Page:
Demonstrators vent their anger at Tony Blair’s accolade

Inset right: Protesters hold placards reading'Blair' in front of Windsor Castle. Left, Tony Blair, a white man with gray hair, wears a royal black uniform.

It was announced that the ex-Labour PM would be knighted in December (Images: Reuters/AP)

Protesters have marched near Windsor Castle over former Prime Minister Sir Tony Blair’s controversial knighthood.

The news that the former Labor leader has been made a Knight Companion of the Most Noble Order of the Garter – the highest form of knighthood – was announced in the New Year’s Roll of Honor in December.

Sir Tony – who was in No 10 from 1997 to 2007 – was knighted on Friday but will be officially inducted into the order today.

Demonstrators held signs accusing him of war crimes and placards that read “Bliar.”

The politician previously said of the award: “It is a great honor to be made a Knight Companion of the Most Noble Order of the Garter and I am deeply grateful to Her Majesty the Queen.

“It has been a great privilege to be Prime Minister and I would like to thank everyone who has served by my side – in politics, in public service and in all parts of our society – for their service and commitment to our country.”

However, Sir Tony is still criticized for his role in the 2003 Iraq War – a US-led invasion that killed 179 British soldiers.

A protester walks down the street wearing a Tony Blair mask and blue suit. His hands are bound with blood.

Families of those killed in the 2003 Iraq war have previously described Blair’s knighthood as a “kick in the stomach” (Image: Getty Images)

Former British Prime Minister Tony Blair, center (a white man with gray hair) and former leader of the House of Lords Baroness Amos, center left (a black woman), walk in procession at Windsor Castle.

The Knight Companion of the Most Noble Order of the Garter is the highest form of knighthood (Image: AP)


More than a million people have signed a petition demanding Blair be stripped of his knighthood (Image: Getty Images)

Shortly after news of Blair’s knighthood broke, a petition was launched that received more than a million signatures.

Its founder, Angus Scott, claimed that Sir Tony had “irreparably damaged both the constitution of the United Kingdom and the very fabric of the nation’s society”.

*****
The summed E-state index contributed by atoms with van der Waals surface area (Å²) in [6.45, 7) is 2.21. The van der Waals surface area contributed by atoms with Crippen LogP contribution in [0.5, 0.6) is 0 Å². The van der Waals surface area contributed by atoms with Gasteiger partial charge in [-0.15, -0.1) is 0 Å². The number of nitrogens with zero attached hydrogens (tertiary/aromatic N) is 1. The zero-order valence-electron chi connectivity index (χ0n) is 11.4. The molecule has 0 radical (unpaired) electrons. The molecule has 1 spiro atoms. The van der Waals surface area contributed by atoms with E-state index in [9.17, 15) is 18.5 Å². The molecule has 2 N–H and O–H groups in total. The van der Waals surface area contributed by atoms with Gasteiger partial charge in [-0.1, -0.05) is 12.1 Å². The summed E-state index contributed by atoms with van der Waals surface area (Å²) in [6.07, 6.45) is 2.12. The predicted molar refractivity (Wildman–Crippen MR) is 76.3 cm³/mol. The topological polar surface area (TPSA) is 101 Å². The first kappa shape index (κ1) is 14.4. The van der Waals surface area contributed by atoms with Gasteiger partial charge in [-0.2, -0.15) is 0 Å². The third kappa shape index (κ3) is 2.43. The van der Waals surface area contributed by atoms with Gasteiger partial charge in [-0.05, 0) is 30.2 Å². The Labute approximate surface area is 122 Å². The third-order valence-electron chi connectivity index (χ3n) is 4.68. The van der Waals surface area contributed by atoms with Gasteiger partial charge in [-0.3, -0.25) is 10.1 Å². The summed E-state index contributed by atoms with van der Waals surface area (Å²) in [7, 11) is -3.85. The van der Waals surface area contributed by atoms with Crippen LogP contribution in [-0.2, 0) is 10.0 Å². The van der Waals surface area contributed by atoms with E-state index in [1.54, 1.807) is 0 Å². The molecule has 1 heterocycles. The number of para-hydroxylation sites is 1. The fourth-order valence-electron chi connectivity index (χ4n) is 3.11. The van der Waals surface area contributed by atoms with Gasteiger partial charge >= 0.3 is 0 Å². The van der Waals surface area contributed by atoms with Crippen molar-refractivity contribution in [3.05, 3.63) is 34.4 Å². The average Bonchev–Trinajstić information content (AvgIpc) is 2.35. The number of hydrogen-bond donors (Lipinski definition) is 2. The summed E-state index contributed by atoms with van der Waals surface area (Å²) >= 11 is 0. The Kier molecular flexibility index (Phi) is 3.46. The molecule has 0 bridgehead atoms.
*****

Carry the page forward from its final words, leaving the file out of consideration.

“Tony Blair is the least deserving of a public honor, particularly one bestowed by Her Majesty the Queen.”

As the petition reached one million in January, voice actor Scott, 55, added: “In my view, the people this petition truly represents are the families of those who have suffered the devastating and horrific consequences of the Iraq war and the apparently still endure that pain today.’

“The focus must now also be on achieving a realistic and achievable result.

People hold signs reading'Blair = Putin' and'Bliar' near Windsor Castle.

While Blair was officially knighted on Friday, he will be inducted into the Order of the Garter today (Image: AP)

“A result that preserves the nation’s tremendous respect for Her Majesty, that helps ease the pain of those who directly suffered and that reconciles those whose signatures lie on this petition.”

The families of those killed in Iraq have also condemned the move to honor Blair, with Corporal Simon Miller’s father calling it “a kick in the gut” and “the cruelest, sickest thing I’ve ever heard”.

John Miller, 70, told “It was an absolute gut punch for me and my wife to see the headlines on New Year’s morning of Tony Blair being knighted.

“It is difficult to describe the pain this news has caused us. We have been fighting for justice for our son Simon since the day he was assassinated in Iraq on June 24, 2003. Our lives have been consumed by it.

“It is an insult to the 179 British soldiers who died because of his decision to drag the country into the Iraq war.”

Other people honored in today’s ceremony are Labor’s Baroness Valerie Amos and Camilla, the Duchess of Cornwall.

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Justin Scacco

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